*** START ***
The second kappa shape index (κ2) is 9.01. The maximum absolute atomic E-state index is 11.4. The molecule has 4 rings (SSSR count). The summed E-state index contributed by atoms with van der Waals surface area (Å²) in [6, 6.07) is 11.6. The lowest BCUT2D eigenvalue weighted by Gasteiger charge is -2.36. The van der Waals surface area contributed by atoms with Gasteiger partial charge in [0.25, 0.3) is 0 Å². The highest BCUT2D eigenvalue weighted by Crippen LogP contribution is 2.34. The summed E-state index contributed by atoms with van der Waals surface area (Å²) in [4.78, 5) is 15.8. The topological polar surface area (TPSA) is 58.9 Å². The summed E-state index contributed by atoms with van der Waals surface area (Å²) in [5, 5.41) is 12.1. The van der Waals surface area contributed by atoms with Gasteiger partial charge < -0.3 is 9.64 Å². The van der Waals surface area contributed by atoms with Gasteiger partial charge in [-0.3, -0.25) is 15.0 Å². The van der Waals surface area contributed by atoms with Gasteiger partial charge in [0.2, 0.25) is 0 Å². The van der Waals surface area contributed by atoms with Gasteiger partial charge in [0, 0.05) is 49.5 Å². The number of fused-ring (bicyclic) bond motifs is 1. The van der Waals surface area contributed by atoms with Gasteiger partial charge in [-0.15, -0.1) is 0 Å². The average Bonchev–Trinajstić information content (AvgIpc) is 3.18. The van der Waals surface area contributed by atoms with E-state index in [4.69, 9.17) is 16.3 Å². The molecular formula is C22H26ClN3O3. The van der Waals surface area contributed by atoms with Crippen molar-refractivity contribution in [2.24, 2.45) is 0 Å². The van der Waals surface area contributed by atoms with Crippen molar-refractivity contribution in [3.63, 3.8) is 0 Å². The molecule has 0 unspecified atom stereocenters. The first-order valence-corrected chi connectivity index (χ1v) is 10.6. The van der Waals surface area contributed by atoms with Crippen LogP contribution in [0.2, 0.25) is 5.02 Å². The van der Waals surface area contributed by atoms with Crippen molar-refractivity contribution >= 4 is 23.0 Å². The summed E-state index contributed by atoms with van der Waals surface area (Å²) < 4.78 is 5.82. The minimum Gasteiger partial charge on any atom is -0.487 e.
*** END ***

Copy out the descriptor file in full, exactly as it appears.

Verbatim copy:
The second kappa shape index (κ2) is 9.01. The maximum absolute atomic E-state index is 11.4. The molecule has 4 rings (SSSR count). The summed E-state index contributed by atoms with van der Waals surface area (Å²) in [6, 6.07) is 11.6. The lowest BCUT2D eigenvalue weighted by Gasteiger charge is -2.36. The van der Waals surface area contributed by atoms with Gasteiger partial charge in [0.25, 0.3) is 0 Å². The highest BCUT2D eigenvalue weighted by Crippen LogP contribution is 2.34. The summed E-state index contributed by atoms with van der Waals surface area (Å²) in [4.78, 5) is 15.8. The topological polar surface area (TPSA) is 58.9 Å². The summed E-state index contributed by atoms with van der Waals surface area (Å²) in [5, 5.41) is 12.1. The van der Waals surface area contributed by atoms with Gasteiger partial charge < -0.3 is 9.64 Å². The van der Waals surface area contributed by atoms with Gasteiger partial charge in [-0.3, -0.25) is 15.0 Å². The van der Waals surface area contributed by atoms with Gasteiger partial charge in [0.2, 0.25) is 0 Å². The van der Waals surface area contributed by atoms with Gasteiger partial charge in [0, 0.05) is 49.5 Å². The number of fused-ring (bicyclic) bond motifs is 1. The van der Waals surface area contributed by atoms with Gasteiger partial charge in [-0.15, -0.1) is 0 Å². The average Bonchev–Trinajstić information content (AvgIpc) is 3.18. The van der Waals surface area contributed by atoms with E-state index in [4.69, 9.17) is 16.3 Å². The molecular formula is C22H26ClN3O3. The van der Waals surface area contributed by atoms with Crippen molar-refractivity contribution in [2.24, 2.45) is 0 Å². The van der Waals surface area contributed by atoms with Crippen molar-refractivity contribution in [3.63, 3.8) is 0 Å². The molecule has 0 unspecified atom stereocenters. The first-order valence-corrected chi connectivity index (χ1v) is 10.6. The van der Waals surface area contributed by atoms with Crippen LogP contribution in [0.2, 0.25) is 5.02 Å². The van der Waals surface area contributed by atoms with Crippen molar-refractivity contribution >= 4 is 23.0 Å². The summed E-state index contributed by atoms with van der Waals surface area (Å²) < 4.78 is 5.82. The minimum Gasteiger partial charge on any atom is -0.487 e.